Sometimes we have to get creative. Even if you don’t love your job, there will be parts (yes they may be small, but they will be there), that you do love. It could be particular people, tasks or daily moments you enjoy. The same goes for anything in our lives – relationships, surroundings and belongings. It’s all about perspective.

Prioritise joy

Another mistake I’ve made in the past (and still fall into the trap of sometimes) is choosing material things over joy. Society and marketing has conditioned us to always want bigger and better and to care deeply about what other people think about what we have and what we’ve achieved.

We think we need a car, a house, a high flying job and our neighbours nod of approval to be happy. And so without a second thought these are the things we strive for. Even if it means we have to work crazy hours at our high flying job (which we don’t really love) to pay for the car and the house (that we don’t get to spend time enjoying because we are always at work).

On average we spend 1/3 of our lives at work. So doesn’t it make sense that we should do whatever we can to make sure we are doing something we enjoy in that time? If we take away the expensive car and big house our bills are all of a sudden a lot smaller, which means we also don’t need that high flying job and the money that comes with it.

Having a job we enjoy will improve how we feel for at least 1/3 of the time. And so if it means taking a pay cut and downgrading our material things then in my opinion it’s well worth it. And if it’s not possible to change jobs right now, fitting more of the little everyday things we enjoy like reading, cooking, gardening, creating etc. is a great place to start.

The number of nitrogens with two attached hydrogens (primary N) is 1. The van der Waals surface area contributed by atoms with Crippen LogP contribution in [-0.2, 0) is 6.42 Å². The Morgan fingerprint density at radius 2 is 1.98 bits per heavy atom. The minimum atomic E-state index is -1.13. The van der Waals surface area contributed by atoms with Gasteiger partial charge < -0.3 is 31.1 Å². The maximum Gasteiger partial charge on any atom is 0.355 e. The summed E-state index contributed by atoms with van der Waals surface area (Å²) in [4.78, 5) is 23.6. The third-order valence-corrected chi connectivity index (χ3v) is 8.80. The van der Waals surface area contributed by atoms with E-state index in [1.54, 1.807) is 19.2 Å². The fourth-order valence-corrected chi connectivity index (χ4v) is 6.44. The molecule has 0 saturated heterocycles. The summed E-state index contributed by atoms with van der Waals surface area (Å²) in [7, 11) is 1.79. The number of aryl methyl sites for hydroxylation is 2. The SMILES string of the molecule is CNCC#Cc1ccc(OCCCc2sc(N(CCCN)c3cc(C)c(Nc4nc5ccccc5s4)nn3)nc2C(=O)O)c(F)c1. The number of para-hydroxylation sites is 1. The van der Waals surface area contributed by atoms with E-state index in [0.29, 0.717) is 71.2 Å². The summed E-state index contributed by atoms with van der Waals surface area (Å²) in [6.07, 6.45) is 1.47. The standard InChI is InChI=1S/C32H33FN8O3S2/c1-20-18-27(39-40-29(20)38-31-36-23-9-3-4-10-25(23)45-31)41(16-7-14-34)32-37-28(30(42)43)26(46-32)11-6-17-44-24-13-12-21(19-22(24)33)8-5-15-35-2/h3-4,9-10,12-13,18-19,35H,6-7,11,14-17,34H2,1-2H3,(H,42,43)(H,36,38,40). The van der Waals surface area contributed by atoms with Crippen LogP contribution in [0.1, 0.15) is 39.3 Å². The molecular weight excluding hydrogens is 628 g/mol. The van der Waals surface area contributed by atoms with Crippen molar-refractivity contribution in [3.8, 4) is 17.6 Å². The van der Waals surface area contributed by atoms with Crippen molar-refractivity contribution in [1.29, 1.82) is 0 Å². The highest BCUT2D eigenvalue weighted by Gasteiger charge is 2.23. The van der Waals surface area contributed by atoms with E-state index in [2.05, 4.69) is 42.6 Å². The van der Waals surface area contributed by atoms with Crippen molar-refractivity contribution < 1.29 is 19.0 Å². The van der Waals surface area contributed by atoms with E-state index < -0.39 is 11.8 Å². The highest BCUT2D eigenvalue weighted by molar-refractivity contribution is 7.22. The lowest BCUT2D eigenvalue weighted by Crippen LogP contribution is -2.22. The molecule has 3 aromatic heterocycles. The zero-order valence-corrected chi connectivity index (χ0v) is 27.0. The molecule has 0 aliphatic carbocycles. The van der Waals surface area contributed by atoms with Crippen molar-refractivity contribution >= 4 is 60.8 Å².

I loved how Alex Holder put it recently – “The most financially healthy person is the person who has the ability to connect the money they have with the things that make them happy. There are multi-billion-dollar industries whose sole aim is to make us spend money we don’t have on things we don’t want. It takes perseverance, strategy and will power to beat the consuming machine and only bring into our lives the things we truly want and have the time and space to appreciate.”

A lot of my thinking around this topic has been inspired by Gary Vee – I am a regular listener of his Podcast, which you can find here.

Progress over perfection

As a perfectionist, this one has taken some practice. But what I’ve come to realise is that when I try to do something perfectly right away it becomes too overwhelming and so I end up doing nothing instead. However when I take baby steps and give myself time to feel ok about it not being perfect I make progress. Whether it’s a work goal or a lifestyle goal opting for progress over perfection is always a much more positive experience. I’m also far more likely to stick to something for the long term when I incorporate it into my life slowly. Becoming more minimal and living a more eco-friendly life are two really big things I am proud to be making progress on at the moment.